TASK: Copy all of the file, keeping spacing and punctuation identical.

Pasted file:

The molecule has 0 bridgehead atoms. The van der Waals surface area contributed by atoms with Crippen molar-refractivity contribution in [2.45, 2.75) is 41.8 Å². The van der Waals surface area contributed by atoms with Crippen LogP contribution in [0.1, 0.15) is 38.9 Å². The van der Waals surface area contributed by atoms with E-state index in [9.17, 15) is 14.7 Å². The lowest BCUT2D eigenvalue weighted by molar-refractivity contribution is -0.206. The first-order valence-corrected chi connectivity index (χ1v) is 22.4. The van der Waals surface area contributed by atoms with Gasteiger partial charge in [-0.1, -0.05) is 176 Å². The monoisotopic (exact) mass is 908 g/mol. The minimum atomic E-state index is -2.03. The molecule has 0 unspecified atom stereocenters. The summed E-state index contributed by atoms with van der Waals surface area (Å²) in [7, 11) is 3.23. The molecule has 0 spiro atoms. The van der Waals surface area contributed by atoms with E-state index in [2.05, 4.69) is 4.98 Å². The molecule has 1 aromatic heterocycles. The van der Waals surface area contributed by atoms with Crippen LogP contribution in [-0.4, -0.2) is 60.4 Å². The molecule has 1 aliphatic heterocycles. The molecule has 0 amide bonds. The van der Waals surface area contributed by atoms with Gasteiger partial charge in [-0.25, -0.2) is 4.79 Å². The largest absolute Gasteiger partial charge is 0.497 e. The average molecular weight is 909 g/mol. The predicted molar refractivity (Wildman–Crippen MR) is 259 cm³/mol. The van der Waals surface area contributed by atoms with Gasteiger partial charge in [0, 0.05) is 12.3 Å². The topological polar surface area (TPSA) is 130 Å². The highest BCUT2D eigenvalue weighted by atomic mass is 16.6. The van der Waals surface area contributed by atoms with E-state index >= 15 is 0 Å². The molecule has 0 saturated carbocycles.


The molecule has 0 bridgehead atoms. The van der Waals surface area contributed by atoms with Crippen molar-refractivity contribution in [2.45, 2.75) is 41.8 Å². The van der Waals surface area contributed by atoms with Crippen LogP contribution in [0.1, 0.15) is 38.9 Å². The van der Waals surface area contributed by atoms with E-state index in [9.17, 15) is 14.7 Å². The lowest BCUT2D eigenvalue weighted by molar-refractivity contribution is -0.206. The first-order valence-corrected chi connectivity index (χ1v) is 22.4. The van der Waals surface area contributed by atoms with Gasteiger partial charge in [-0.1, -0.05) is 176 Å². The monoisotopic (exact) mass is 908 g/mol. The minimum atomic E-state index is -2.03. The molecule has 0 unspecified atom stereocenters. The summed E-state index contributed by atoms with van der Waals surface area (Å²) in [7, 11) is 3.23. The molecule has 0 spiro atoms. The van der Waals surface area contributed by atoms with E-state index in [2.05, 4.69) is 4.98 Å². The molecule has 1 aromatic heterocycles. The van der Waals surface area contributed by atoms with Crippen LogP contribution in [-0.4, -0.2) is 60.4 Å². The molecule has 1 aliphatic heterocycles. The molecule has 0 amide bonds. The van der Waals surface area contributed by atoms with Gasteiger partial charge in [-0.25, -0.2) is 4.79 Å². The largest absolute Gasteiger partial charge is 0.497 e. The average molecular weight is 909 g/mol. The predicted molar refractivity (Wildman–Crippen MR) is 259 cm³/mol. The van der Waals surface area contributed by atoms with Gasteiger partial charge in [0, 0.05) is 12.3 Å². The topological polar surface area (TPSA) is 130 Å². The highest BCUT2D eigenvalue weighted by atomic mass is 16.6. The van der Waals surface area contributed by atoms with E-state index >= 15 is 0 Å². The molecule has 0 saturated carbocycles.